4. Project Duration

17 April – 23 September, 2015

5. Timeline of the Project Activities

–Selection of participants 14 April, 2015
–Workshop with selected students, supervisors, project team, and cooperating experts 17-19 April, 2015, Aghveran, Armenia
–Research group-works and article drafting, including on-line consultations and discussions 20 April – 20 July, 2015
–Editing and proofreading of articles, preparation for submissions
20 July – 1 September, 2015
–Research presentations in Tbilisi and Yerevan August – September 2015

6. Project Location

Yerevan, Armenia and Tbilisi, Georgia

7. Brief Overview on Implementing and Partner Organizations

The project is initiated by “Hazarashen” NGO and funded by Heinrich Beoll Foundation South Caucasus. The project will be carried out in cooperation with the Center for Civilisation and Cultural Studies (Yerevan State University), Institute of Ethnology of Ivane Javakhishvili (Tbilisi State University), and Association of Anthropologists of Georgia.

8. Academic Supervisors

Nino Chikovani, Dr., is professor at the Institute of Cultural Studies, Ivane Javakhishvili Tbilisi State University and is the Head of the UNESCO Chair of Intercultural Dialogue, Ivane Javakhishvili Tbilisi State University. Her current field of interests includes the following themes: Identity problems in multicultural societies; Problems of intercultural and interreligious dialogue; Culture and religion in the Caucasus; Collective and historical memory; Perception and representation of history. The recent publication of Nino Chikovani is Identity Narratives in Georgia: at the Origins of Multiethnic Georgian Nation (1860-1918), Tbilisi, 2014 (in Georgian).

Kornely Kakachia, Dr., is professor at the Department of Political Science, Ivane Javakhishvili Tbilisi State University. He coordinates the International Organizations and Global Governance MA module and teaches academic courses on World Politics, International organizations and Global governance, Challenges of Georgian Foreign Policy, Party politics: Theory and Practice, Political Ideology. Kornely Kakachia is also director of Tbilisi based think tank“Georgian Institute of Politics” (GIP). One of his recent books published is „Georgian Foreign Policy: Quest for Sustainable Security“ (Kornely Kakachia, Michael Cecire.(Eds), Konrad Adenauer Shtiftung Publication. 2013)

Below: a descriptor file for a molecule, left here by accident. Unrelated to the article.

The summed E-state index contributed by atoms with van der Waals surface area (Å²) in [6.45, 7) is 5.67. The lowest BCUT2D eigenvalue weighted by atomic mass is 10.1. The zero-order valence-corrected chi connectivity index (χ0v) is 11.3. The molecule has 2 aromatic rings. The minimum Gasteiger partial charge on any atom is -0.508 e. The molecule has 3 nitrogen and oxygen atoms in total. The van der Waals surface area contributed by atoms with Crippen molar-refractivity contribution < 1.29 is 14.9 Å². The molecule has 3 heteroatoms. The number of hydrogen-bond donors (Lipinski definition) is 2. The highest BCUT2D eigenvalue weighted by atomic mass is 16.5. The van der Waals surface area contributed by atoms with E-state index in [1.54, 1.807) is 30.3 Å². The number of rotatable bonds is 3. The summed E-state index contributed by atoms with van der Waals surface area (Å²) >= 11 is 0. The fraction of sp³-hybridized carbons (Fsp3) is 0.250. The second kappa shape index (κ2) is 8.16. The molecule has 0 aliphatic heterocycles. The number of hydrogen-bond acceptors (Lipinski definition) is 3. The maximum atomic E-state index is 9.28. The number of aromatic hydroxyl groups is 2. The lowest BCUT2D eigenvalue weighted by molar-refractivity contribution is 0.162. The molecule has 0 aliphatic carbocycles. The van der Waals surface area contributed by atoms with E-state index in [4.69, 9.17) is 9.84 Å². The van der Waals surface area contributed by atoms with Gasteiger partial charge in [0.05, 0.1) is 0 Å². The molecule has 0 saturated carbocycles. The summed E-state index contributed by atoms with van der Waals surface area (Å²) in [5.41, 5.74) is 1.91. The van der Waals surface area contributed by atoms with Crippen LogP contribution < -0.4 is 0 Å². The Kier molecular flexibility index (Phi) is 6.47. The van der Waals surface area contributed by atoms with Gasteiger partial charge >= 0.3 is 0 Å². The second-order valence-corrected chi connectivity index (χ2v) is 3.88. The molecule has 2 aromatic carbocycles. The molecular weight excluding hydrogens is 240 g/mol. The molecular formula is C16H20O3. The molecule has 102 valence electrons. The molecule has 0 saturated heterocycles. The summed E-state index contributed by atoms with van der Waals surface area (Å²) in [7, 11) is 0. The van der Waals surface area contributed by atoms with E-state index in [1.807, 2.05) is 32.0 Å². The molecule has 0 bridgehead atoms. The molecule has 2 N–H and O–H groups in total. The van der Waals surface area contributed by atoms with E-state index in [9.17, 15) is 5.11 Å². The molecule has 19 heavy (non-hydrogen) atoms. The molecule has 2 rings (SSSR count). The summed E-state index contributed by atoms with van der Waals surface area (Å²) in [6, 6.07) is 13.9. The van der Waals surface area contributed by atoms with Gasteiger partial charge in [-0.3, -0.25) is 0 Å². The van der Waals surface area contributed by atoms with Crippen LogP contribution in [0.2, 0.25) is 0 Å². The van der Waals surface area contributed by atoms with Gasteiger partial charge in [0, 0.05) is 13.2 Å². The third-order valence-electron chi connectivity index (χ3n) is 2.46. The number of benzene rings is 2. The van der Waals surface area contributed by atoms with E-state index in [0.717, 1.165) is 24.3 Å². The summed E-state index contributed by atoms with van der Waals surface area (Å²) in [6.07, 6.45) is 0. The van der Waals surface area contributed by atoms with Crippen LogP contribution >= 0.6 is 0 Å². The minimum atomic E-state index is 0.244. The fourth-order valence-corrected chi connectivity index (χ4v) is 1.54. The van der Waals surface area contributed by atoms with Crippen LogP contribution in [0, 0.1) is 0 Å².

Hranoush Kharatyan, Dr., is Senior Researcher and Head of the research group on Applied Anthropology at the Institute of Archaeology and Ethnography, National Academy of Sciences of the Republic of Armenia. Her current field of interests include the following themes: Caucasus Studies, ethnic, linguistic, social and other minorities, social culture of transitional societies, Armenian folk culture, memory studies, political repressions, etc. One of the recent publications of Hranoush Kharatyan discussing the memories of the past is Who to Forgive? What to Forgive? in “Speaking to One Another: Personal Memories of the Past in Armenia and Turkey” 2010, DVV International, Bonn, Republic of Germany.

Hayk Kocharyan, Dr., is Associated Professor at the Chair of Arabic Studies, Yerevan State University. He is also one of the leading researchers at the Center for Civilization & Cultural Studies, Yerevan State University. Research interests of Hayk Kocharyan include adaptation mechanisms of regional/global political projects, Islam and Middle East studies. A recent publication of Hayk Kocharyan discusses the hydrocarbon facilities of the Islamic State (Yerevan 2015).